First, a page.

Analog Shunt-mode 12V 500mA Solar Charge Controller

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Analog solar shunt-mode charge controller picture

Analog solar shunt-mode charge controller schematic

Analog Shunt-mode Solar Charge Controller

(C) 2010, G. Forrest Cook


This circuit is an analog alternative to the switching Shunt-mode Solar/Wind Charge Controller. It is one of the simplest ways to regulate the solar charging of a rechargeable battery and requires very few parts. Despite its simplicity, the circuit is relatively efficient. Unlike the all-or-nothing switching shunt-mode controller, this circuit gradually diverts solar power from the battery to the dump load resistor as the battery reaches the preset battery float voltage. As shown, the circuit is limited to 500mA of solar charging current. Higher power systems will be better served with a series switching charge controller.

The circuit shown is set up to charge a 12V battery, it can be modified to support both lower and higher voltage battery systems by changing the value of the 39K resistor.


Solar Panel Open Circuit Voltage: 18V (36 cells)
Solar Panel Short Circuit Current: 0-500 mA max.
Battery Voltage: 12V (nom.), can support other voltages with minor mods.
Battery Capacity: 0.1 to 20 Amp Hours


Solar power is routed from the PV panel through the 1N5818 Schottky diode to the battery. As the charging battery's voltage rises, the TL431AC shunt-regulator IC voltage rises to the point of regulation. As the regulator voltage rises, the TIP30B transistor starts to conduct. The TIP30B connects the 22 ohm load resistor across the PV panel and diverts the excess charging current to the load in order to maintain a constant voltage across the PV panel. During regulation, part of the power is dissipated in the 22 ohm resistor and the rest is dissipated in the TIP30B transistor.

The 1N5818 diode allows PV charging current to flow into the battery during charging, but prevents a reverse current flow into the regulator circuit at night. The diode is a Schottky type which has a lower forward voltage drop (around 0.4V) compared to a regular silicon diode, this improves the efficiency of the circuit.


The circuitry for this project was built in the "dead bug style" on a blank piece of copper-clad printed circuit board as shown in the upper photograph. A four wire terminal block was screwed to the circuit board along with a medium sized heat sink. The copper plating on the circuit board was connected to the negative (ground) side of the terminal block. The parts that connect to the negative ground bus were soldered to the circuit board copper on one side and to the other connection points on the other side(s).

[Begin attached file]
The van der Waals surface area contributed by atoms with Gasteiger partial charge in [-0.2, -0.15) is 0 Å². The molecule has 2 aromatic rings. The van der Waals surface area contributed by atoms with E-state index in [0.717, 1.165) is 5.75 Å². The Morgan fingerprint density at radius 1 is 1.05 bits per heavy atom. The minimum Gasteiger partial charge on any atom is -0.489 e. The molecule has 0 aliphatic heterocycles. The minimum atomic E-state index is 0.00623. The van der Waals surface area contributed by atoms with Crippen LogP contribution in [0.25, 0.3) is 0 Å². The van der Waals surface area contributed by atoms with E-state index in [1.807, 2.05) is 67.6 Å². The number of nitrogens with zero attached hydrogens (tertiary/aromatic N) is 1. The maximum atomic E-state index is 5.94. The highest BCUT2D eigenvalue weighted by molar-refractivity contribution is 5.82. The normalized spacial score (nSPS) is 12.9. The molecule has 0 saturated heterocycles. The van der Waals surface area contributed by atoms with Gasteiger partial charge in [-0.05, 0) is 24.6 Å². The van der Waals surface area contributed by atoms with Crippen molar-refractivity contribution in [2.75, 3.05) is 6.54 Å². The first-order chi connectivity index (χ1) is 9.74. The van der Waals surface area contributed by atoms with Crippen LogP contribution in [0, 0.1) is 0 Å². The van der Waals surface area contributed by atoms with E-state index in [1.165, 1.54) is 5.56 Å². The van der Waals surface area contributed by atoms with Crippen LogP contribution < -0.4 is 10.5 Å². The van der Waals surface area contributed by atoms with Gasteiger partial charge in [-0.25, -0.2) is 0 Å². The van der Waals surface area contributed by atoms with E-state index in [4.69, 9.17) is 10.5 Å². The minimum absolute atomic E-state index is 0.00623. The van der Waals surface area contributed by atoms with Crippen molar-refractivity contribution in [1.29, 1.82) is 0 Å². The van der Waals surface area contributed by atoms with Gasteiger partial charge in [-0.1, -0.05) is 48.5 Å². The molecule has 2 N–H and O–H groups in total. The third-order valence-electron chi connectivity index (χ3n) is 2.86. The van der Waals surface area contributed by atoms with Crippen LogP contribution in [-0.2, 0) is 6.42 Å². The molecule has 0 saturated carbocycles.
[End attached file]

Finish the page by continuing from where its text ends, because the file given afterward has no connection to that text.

The TIP30B transistor was mounted to the heat sink using an electrically isolated heat transfer washer and a nylon shoulder washer which isolates the transistor from the grounded heat sink. An alternative solution would be to use an un-grounded TO-220 heat sink.

A suitably rated fuse in the 1 to 10 amp range should be placed between the battery's positive terminal and the rest of the circuitry. Batteries can hold a lot of energy and a fuse will prevent a fire if any short circuits occur in the wiring. Typical fuses would be the older 3AG 1-1/4" x 1/4" cylindrical types and the automotive ATO/ATC blade types.


The battery should be pre-charged for the easiest alignment. If you temporarily connect the PV panel directly to the battery and put the PV in the sun, the battery voltage should eventually rise above the desired float voltage. If this never occurs, you may need a larger PV panel or a smaller battery.

Connect the PV panel to the charge controller's PV input and connect the rechargeable 12V battery to the controller's battery output. Point the panel at the sun, and monitor the battery voltage with a meter. Adjust the 20 turn 20K potentiometer until the battery reaches the desired float voltage. This is typically around 13.8V for gell-cell lead acid batteries.


Place the PV panel in the sun, the battery will charge until it reaches the float voltage setting. When the battery reaches the float setting, the regulator circuit will dissipate the excess solar energy as heat. The heat sink and resistor may get quite warm when running at the full 500mA solar current level. When using this controller in cold climates, this excess heat can be used to keep the battery warm.

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